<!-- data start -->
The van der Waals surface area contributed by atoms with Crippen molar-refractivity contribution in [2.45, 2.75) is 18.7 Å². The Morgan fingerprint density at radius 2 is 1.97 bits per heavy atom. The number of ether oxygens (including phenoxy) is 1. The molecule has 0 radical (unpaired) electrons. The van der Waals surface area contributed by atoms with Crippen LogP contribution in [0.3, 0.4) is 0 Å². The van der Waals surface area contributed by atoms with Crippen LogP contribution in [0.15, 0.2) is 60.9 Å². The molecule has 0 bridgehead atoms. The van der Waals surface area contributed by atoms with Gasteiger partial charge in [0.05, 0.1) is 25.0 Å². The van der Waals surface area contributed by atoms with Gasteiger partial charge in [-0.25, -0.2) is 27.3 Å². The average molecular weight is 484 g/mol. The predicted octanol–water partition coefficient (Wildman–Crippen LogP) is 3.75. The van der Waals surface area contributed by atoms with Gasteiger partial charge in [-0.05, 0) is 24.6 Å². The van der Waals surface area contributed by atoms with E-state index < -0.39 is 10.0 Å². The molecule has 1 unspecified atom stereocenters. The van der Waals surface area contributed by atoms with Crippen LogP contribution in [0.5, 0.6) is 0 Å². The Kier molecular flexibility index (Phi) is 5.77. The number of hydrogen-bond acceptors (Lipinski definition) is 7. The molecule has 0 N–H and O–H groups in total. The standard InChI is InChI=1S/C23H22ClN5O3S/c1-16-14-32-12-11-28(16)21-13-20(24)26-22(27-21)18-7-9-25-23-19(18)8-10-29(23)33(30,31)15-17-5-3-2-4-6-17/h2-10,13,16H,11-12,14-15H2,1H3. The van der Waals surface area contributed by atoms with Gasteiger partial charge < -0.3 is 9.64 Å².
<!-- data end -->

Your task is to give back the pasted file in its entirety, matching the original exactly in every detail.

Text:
The van der Waals surface area contributed by atoms with Crippen molar-refractivity contribution in [2.45, 2.75) is 18.7 Å². The Morgan fingerprint density at radius 2 is 1.97 bits per heavy atom. The number of ether oxygens (including phenoxy) is 1. The molecule has 0 radical (unpaired) electrons. The van der Waals surface area contributed by atoms with Crippen LogP contribution in [0.3, 0.4) is 0 Å². The van der Waals surface area contributed by atoms with Crippen LogP contribution in [0.15, 0.2) is 60.9 Å². The molecule has 0 bridgehead atoms. The van der Waals surface area contributed by atoms with Gasteiger partial charge in [0.05, 0.1) is 25.0 Å². The van der Waals surface area contributed by atoms with Gasteiger partial charge in [-0.25, -0.2) is 27.3 Å². The average molecular weight is 484 g/mol. The predicted octanol–water partition coefficient (Wildman–Crippen LogP) is 3.75. The van der Waals surface area contributed by atoms with Gasteiger partial charge in [-0.05, 0) is 24.6 Å². The van der Waals surface area contributed by atoms with E-state index < -0.39 is 10.0 Å². The molecule has 1 unspecified atom stereocenters. The van der Waals surface area contributed by atoms with Crippen LogP contribution in [0.5, 0.6) is 0 Å². The Kier molecular flexibility index (Phi) is 5.77. The number of hydrogen-bond acceptors (Lipinski definition) is 7. The molecule has 0 N–H and O–H groups in total. The standard InChI is InChI=1S/C23H22ClN5O3S/c1-16-14-32-12-11-28(16)21-13-20(24)26-22(27-21)18-7-9-25-23-19(18)8-10-29(23)33(30,31)15-17-5-3-2-4-6-17/h2-10,13,16H,11-12,14-15H2,1H3. The van der Waals surface area contributed by atoms with Gasteiger partial charge < -0.3 is 9.64 Å².